“Shana wakes up one morning to discover her little sister in the grip of a strange malady. She appears to be sleepwalking. She cannot talk and cannot be woken up. And she is heading with inexorable determination to a destination that only she knows. But Shana and are sister are not alone. Soon they are joined by a flock of sleepwalkers from across America, on the same mysterious journey. And like Shana, there are other “shepherds” who follow the flock to protect their friends and family on the long dark road ahead.
For on their journey, they will discover an America convulsed with terror and violence, where this apocalyptic epidemic proves less dangerous than the fear of it. As the rest of society collapses all around them–and an ultraviolent militia threatens to exterminate them–the fate of the sleepwalkers depends on unraveling the mystery behind the epidemic. The terrifying secret will either tear the nation apart–or bring the survivors together to remake a shattered world.”
But the wandering is bigger than physical movement. It’s a wandering of the soul, of the mind, of the heart. Underneath the techno thriller and dystopian elements, Wanderers is really about good and evil. More specifically, it’s about how most people aren’t really one or the other but both. Sometimes they tip more to one side of the spectrum, but changing circumstances and new choices can push them into a different direction. There are people who think they’re good but do awful things and people who think they’re bad but are sometimes caring and kind. Wendig asks us whether that distinction even matters in the end. Should we look at the net value of a person’s deeds or is how they behave at the worst moment of their lives what really counts?…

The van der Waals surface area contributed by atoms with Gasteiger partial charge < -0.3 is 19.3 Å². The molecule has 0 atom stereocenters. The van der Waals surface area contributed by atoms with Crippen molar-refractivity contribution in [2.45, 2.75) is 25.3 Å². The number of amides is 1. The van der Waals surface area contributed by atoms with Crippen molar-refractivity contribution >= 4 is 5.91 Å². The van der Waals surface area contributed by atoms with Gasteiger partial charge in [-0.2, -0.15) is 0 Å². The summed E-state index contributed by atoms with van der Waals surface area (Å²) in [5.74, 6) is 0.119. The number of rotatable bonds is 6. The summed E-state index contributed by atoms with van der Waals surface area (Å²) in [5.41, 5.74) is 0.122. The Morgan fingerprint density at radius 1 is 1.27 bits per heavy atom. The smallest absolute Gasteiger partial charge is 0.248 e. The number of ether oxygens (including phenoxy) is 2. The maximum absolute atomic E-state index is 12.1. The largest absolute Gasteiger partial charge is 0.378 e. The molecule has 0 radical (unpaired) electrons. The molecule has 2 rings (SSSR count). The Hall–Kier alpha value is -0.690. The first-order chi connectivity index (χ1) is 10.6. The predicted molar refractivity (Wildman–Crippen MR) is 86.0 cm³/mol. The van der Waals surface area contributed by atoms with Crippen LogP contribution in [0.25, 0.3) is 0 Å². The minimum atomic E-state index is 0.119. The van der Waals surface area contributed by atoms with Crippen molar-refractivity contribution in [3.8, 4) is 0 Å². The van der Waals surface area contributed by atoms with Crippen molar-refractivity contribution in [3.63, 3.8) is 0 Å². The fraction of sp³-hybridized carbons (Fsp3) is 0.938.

To read the rest of my review, head over to Tor.com.
Thanks to Del Rey for sending me a review copy.
Do the world a favor and buy this book from your local indie bookstore or borrow it from your public library.